HTC Android Tablet: The Pen Makes It Special
As tablets go, the specs for the Flyer (I like this name better, so I'm sticking with it) are impressive but far from unique: a 7-inch, 1024-by-600 display; 1.5GHz Qualcomm Snapdragon processor; 1GB of RAM; 32GB of internal memory; a microSD card slot; and dual cameras (5-megapixel rear, 1.3-megapixel front).
Nice, yes, but not unique enough to win a specs battle against the iPad 2 and umpteen other Android tablets that will ship this year. What makes the Flyer unique is its pen-input feature. OK, I know what you're saying. A stylus? Pen input? That's so ten years ago. Didn't Microsoft and others try and fail at pen-based tablets sometime last century?
In the consumer market, tablets never caught on until Apple launched the iPad in 2010. And as we all know, the finger-friendly iPad most definitely does not require a stylus.
But despite the woeful history of pen-based tablets, HTC is giving it another go with the Flyer. There's an important distinction between the Flyer and the failed tablets of yesteryear, however. As PCWorld's Mark Sullivan made clear in February when he got a sneak peak at the Flyer at Mobile World Congress in Barcelona, the new HTC slate is really a touch tablet that does a few pen-based tricks:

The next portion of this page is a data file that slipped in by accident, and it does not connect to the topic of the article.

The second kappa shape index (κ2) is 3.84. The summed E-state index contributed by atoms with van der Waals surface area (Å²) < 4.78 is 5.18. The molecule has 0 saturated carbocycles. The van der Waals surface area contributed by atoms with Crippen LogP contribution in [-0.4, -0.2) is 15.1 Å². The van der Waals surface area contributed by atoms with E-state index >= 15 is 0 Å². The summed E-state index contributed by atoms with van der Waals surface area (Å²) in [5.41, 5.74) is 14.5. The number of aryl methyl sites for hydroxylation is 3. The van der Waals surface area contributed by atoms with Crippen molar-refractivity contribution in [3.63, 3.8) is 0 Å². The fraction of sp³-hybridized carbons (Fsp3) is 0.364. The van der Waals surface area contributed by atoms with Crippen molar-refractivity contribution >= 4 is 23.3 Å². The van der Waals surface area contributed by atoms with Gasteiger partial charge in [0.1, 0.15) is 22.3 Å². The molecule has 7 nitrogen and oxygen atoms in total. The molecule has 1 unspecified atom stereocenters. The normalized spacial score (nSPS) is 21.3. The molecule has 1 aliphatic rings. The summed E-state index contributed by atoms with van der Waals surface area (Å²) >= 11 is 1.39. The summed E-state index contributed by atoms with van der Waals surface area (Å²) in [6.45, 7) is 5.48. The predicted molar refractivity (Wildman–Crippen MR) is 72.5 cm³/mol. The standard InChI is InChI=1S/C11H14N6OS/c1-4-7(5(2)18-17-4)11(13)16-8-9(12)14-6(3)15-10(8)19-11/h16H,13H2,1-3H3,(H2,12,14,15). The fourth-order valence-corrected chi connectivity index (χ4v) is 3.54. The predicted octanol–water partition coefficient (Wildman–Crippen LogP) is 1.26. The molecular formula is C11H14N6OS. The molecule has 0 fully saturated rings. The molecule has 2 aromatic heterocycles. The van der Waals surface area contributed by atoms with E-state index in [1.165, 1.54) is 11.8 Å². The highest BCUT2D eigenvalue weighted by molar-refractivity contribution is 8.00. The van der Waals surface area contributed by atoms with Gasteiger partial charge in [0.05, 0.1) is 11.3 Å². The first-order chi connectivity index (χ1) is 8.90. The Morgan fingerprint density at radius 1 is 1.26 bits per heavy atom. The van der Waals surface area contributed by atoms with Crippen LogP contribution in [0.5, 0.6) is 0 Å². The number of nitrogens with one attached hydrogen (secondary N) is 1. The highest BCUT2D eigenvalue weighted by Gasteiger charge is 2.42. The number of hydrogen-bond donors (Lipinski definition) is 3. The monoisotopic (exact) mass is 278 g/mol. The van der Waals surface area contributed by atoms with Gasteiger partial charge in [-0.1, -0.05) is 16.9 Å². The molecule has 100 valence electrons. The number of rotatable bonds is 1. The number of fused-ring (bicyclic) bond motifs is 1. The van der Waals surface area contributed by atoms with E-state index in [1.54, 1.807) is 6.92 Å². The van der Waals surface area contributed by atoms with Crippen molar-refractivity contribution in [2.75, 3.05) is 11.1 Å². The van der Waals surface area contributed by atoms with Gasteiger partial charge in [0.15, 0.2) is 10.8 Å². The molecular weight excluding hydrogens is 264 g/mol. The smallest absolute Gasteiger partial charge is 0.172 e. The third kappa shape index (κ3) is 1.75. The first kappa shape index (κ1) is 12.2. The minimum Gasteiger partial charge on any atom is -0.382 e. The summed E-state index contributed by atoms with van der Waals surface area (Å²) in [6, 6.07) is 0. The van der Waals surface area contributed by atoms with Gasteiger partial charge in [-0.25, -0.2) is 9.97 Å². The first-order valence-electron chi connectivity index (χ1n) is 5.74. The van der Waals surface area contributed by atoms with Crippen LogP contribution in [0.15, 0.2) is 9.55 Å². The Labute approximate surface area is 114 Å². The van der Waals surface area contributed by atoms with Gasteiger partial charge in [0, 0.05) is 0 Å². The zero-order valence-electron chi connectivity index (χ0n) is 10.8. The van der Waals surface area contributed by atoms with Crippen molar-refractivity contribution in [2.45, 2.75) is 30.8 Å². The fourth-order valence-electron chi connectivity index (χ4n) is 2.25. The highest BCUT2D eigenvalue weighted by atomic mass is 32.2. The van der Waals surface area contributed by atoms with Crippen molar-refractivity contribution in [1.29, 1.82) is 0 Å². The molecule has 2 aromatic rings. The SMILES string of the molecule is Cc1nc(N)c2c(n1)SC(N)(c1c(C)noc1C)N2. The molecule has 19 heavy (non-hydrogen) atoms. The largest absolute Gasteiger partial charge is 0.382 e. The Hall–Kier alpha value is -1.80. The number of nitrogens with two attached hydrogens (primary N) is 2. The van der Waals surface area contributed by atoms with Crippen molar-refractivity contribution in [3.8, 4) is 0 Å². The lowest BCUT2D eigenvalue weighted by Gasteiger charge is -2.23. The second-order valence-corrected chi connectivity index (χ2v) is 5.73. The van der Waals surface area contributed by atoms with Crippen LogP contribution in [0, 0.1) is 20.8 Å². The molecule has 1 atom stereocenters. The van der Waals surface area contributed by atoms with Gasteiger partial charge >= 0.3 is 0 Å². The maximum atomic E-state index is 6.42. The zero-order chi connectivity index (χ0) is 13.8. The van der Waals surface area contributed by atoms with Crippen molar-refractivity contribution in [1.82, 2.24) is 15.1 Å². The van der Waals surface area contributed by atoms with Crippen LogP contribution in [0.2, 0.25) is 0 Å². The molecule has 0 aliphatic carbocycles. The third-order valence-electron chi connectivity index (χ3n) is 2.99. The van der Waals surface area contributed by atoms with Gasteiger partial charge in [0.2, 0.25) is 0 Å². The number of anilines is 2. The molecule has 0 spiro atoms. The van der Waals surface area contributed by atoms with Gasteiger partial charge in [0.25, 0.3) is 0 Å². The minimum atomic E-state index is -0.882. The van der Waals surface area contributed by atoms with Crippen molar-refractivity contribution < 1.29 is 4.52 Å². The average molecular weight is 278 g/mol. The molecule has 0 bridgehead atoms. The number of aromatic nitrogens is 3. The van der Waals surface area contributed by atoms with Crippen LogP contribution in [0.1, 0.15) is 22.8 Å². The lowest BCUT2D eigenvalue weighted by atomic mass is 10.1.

"Don't worry, you don't need [a stylus] to operate the device. The pen is used mainly in the Notes app: you can draw out ideas whiteboard style-and talk while you're doing it-and the app records everything that happens," he wrote.
If one can trust HTC's promo video, the Flyer's pen implementation looks pretty slick. The abilities to notate in ebooks, comment on documents and Web pages, and sign contracts with a stylus add a new layer of functionality to today's tablets. A pen is also better for many drawing and photo-editing tasks, as the video carefully illustrates.
As much as I like the touch-based iPad--and to a lesser degree, the Samsung Galaxy Tab--I've felt that some tools would benefit from a more precise input device (e.g., a stylus). It'll be interesting to see if HTC's pen-input makes the Flyer a standout in an increasingly crowded tablet market.
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